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495 Express Lanes: relief for Virginia motorists, an innovative financing model for American infrastructure

American Government Special Collections Reference Desk

Fast Lane American Government Topics:  Interstate Highway System

495 Express Lanes: relief for Virginia motorists, an innovative financing model for American infrastructure

Fast Lane
U.S. Department of Transportation
November 15, 2012


Ribbon-cutting for 495 Express Lanes Transurban 002


This weekend in Northern Virginia, in an important development for the entire Metropolitan Washington region, the "495 Express Lanes" will open to the public. These lanes are the first major improvements to the Capital Beltway in a generation, and Federal Highway Administrator Victor Mendez was on hand last Tuesday to help Virginia Governor Bob McDonnell celebrate the new lanes.

These Express Lanes offer drivers the option of paying a toll or carpooling to ride in faster-moving traffic. The toll will fluctuate depending upon how many vehicles are already using the lanes. This will reduce congestion for all Beltway travelers--even those who remain on the untolled main roadway. And that means visitors, commuters, and commerce can move more efficiently around the D.C. metro area for decades to come.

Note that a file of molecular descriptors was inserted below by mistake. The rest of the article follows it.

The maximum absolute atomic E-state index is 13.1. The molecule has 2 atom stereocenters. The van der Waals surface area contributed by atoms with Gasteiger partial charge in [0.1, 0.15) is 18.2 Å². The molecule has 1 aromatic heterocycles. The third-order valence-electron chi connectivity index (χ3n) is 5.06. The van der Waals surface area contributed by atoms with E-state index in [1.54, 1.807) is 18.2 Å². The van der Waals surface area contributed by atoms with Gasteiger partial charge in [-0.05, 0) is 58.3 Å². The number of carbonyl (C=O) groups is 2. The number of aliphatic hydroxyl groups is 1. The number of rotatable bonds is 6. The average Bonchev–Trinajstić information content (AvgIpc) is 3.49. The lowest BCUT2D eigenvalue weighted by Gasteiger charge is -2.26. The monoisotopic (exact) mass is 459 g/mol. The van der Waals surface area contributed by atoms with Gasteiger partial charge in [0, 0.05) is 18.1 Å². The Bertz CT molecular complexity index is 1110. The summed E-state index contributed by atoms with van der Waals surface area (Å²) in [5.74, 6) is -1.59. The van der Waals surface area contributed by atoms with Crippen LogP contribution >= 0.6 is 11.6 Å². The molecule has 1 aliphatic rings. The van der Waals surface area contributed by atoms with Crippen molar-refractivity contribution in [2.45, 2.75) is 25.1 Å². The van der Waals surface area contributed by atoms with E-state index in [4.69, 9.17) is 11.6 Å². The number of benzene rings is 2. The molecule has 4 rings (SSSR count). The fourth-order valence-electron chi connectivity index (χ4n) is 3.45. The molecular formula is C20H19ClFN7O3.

The 14-mile corridor of four new lanes--two in each direction--will improve access to Tysons Corner--Virginia's largest employment center--Inova Fairfax Hospital, and Dulles International Airport. The project will also significantly expand the region's high occupancy vehicle (HOV) network by linking with the planned I-95 HOV/HOT lanes, I-66, and the Dulles Toll Road.

In addition to offering motorists a new transportation option, the 495 Express Lanes are valuable as a model of innovative financing.

DOT's Transportation Infrastructure Finance and Innovation Act (TIFIA) loan program provided $588 million for the new lanes. In addition, the project received $300 million in federal aid and $600 million in private activity bond authority. The Virginia DOT and Capital Beltway Express, LLC, are funding the remainder of the project through a public-private partnership.

This is a great example of what TIFIA is designed to do, which is to help projects use federal dollars to secure other funding in the private market. TIFIA has been a very popular and successful program, and DOT is happy to play a role in helping good projects move forward.

As Administrator Mendez said, "Transportation is about connecting people, places, and markets, and that's what the Capital Beltway has been doing for decades. But at DOT we're always looking to make those connections better, and that's what the new HOT lanes we supported will do."

It's all part of President Obama's vision of an America Built to Last, strengthening our infrastructure while creating jobs and growing the economy. We're realizing that vision in Northern Virginia, and through TIFIA and other programs, we're realizing it in communities across the nation.



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